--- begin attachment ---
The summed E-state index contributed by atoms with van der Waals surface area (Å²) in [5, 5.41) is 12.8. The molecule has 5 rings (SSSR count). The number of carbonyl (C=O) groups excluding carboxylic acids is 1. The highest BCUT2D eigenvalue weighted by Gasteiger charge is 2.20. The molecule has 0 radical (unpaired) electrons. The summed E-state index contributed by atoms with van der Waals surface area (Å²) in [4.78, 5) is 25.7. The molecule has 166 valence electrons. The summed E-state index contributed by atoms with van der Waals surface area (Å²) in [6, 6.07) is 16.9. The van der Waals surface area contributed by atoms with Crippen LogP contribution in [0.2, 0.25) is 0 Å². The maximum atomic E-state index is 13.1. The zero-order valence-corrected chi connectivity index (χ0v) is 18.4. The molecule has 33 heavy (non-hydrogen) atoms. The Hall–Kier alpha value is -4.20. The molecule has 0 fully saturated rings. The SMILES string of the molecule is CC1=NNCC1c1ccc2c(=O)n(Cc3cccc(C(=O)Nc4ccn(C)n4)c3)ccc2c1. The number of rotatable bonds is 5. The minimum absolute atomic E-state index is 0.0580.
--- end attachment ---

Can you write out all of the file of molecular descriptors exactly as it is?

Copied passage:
The summed E-state index contributed by atoms with van der Waals surface area (Å²) in [5, 5.41) is 12.8. The molecule has 5 rings (SSSR count). The number of carbonyl (C=O) groups excluding carboxylic acids is 1. The highest BCUT2D eigenvalue weighted by Gasteiger charge is 2.20. The molecule has 0 radical (unpaired) electrons. The summed E-state index contributed by atoms with van der Waals surface area (Å²) in [4.78, 5) is 25.7. The molecule has 166 valence electrons. The summed E-state index contributed by atoms with van der Waals surface area (Å²) in [6, 6.07) is 16.9. The van der Waals surface area contributed by atoms with Crippen LogP contribution in [0.2, 0.25) is 0 Å². The maximum atomic E-state index is 13.1. The zero-order valence-corrected chi connectivity index (χ0v) is 18.4. The molecule has 33 heavy (non-hydrogen) atoms. The Hall–Kier alpha value is -4.20. The molecule has 0 fully saturated rings. The SMILES string of the molecule is CC1=NNCC1c1ccc2c(=O)n(Cc3cccc(C(=O)Nc4ccn(C)n4)c3)ccc2c1. The number of rotatable bonds is 5. The minimum absolute atomic E-state index is 0.0580.